There is no guarantee that the South can eliminate all of North Korea’s missiles – estimates suggest that the country would need 1,700 cruise and ballistic missiles to eliminate all of North Korea’s artillery and missile systems. A smaller long-range strike capability could, however, potentially more selectively target the short- and medium-range missiles that directly threaten South Korea with WMDs, while leaving the elimination of artillery to airstrikes and ground-based artillery and armour – thus removing an important step from the North’s escalation ladder.

North Korea’s missile force operates from an estimated 65 missile bases, with short- and medium-range missiles held in underground facilities in what North Korean planners call the tactical and operational zones between 90 and 150 km from the 38th parallel demilitarised zone (DMZ). Upon being alerted, the missiles proceed from their shelters to servicing points and then to pre-designated launch points relatively close to their bases, where – if liquid-fuelled – they take roughly 30 minutes to prepare for launch. Should we see the emergence of a robust South Korean capability to strike leadership and command centres in order to delay the communication of orders to put systems on alert, as well as a capability to eliminate hardened buried sites in the tactical and operational zones, the leadership of the South may be incentivised to pre-emptively eliminate the portions of North Korea’s nuclear arsenal which directly menace its population. Any remaining North Korean missiles could be intercepted by the South’s missile defence system, which is based around the Israeli Green Pine radar, Aegis-equipped destroyers and the US THAAD system. In this scenario, the leadership of the North, even if it eventually re-established contact with its forces and retained its ICBMs, would lack the short- and medium-range missiles necessary to threaten South Korean targets.

To be sure, there are a number of unknowns in this picture. In the event of a conflict, the elimination of missiles would need to occur in tandem with the neutralisation of the country's artillery north of the DMZ. This is unlikely in the near term. Nonetheless, the emergent South Korean counterforce posture is a realistic long-term threat to the North’s potential for nuclear blackmail on the peninsula, and could become more significant still should the South ever nuclearise.

It is within this context that we should view the North Korean fielding of the solid-fuelled KN-23 and the subsequent adaptation of the missile for rail mobility. A solid-fuelled missile such as the KN-23 can be safely stored at readiness on a train and can be moved over large distances by rail at higher speeds than a road-mobile variant. These systems are not without their own vulnerabilities – notably that their movement is limited to the rail network which can be bombed. However, these systems are relatively non-descript and can be moved around the country more rapidly than road-based launchers that will likely have to fire from pre-prepared positions close to their bases after being put on alert – a function of the limited distances that road-based systems can cover in a short time. The speed at which the missile can be moved, coupled with the relatively inconspicuous nature of its launcher, can allow for rapid dispersion relatively early in a crisis. Further, the regular movement of these systems between tunnels around the North Korean rail network in a manner comparable – if not quite identical – to the US-planned MX racetrack model could add an additional level of complexity to South Korean targeting. Finally, the characteristics of the KN-23 itself are of note. The missile, likely based on the Russian Iskander quasi-ballistic missile, can fly at altitudes of 40 km – remaining under the 50 km optimal intercept altitude required for systems such as THAAD and Aegis to be effective, while remaining above the 30 km intercept altitude of air-defence systems. This means that in the event of a South Korean first strike, even a small number of surviving KN-23 missiles could breach South Korean missile defences.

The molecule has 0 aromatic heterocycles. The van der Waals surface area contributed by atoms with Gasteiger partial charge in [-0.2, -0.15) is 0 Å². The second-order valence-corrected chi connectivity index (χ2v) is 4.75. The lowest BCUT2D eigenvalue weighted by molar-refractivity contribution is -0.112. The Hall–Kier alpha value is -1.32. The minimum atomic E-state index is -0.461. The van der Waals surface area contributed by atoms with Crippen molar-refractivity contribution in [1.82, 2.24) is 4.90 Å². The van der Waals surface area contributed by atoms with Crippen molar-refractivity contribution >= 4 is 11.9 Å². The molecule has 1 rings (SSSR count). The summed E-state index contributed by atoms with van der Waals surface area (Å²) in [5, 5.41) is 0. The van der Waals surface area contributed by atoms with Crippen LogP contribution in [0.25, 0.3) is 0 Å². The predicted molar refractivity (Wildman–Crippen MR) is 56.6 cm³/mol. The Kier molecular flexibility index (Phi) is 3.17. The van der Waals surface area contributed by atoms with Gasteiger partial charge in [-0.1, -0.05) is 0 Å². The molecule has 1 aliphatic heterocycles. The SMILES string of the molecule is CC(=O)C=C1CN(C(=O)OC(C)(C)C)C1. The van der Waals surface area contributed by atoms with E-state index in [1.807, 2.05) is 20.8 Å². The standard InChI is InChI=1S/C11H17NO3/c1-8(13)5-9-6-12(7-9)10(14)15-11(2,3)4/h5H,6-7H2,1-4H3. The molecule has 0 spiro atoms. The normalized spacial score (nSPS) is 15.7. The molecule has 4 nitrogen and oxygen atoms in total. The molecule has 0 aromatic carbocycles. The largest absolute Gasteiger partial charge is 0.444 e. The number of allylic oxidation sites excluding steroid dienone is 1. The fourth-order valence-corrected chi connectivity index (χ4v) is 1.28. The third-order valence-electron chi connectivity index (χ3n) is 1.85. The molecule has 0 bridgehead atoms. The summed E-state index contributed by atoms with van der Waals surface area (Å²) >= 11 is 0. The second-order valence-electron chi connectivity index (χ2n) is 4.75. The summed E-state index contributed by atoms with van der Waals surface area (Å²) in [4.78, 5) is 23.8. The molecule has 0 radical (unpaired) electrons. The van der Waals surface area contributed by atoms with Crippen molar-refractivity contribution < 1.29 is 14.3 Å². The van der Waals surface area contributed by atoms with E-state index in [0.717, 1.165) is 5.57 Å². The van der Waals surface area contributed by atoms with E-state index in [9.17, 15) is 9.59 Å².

The picture that emerges from this dynamic is a mixed one. While the ability of the North to credibly threaten its southern neighbour can only be regretted, the presence of a survivable mobile short-range system could in certain ways reinforce stability on the peninsula. North Korean leaders in possession of this system would, for example, have fewer reasons to fear conventional pre-emption in the future, and thus would have limited incentives to put a large portion of their missile systems on alert early in any future crisis – potentially preventing a deadly cycle of miscalculations on the peninsula.

The views expressed in this Commentary are the authors’, and do not represent those of RUSI or any other institution.

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Joe Byrne

Research Fellow

Open Source Intelligence and Analysis (OSIA)

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Dr Sidharth Kaushal

Senior Research Fellow, Sea Power

Military Sciences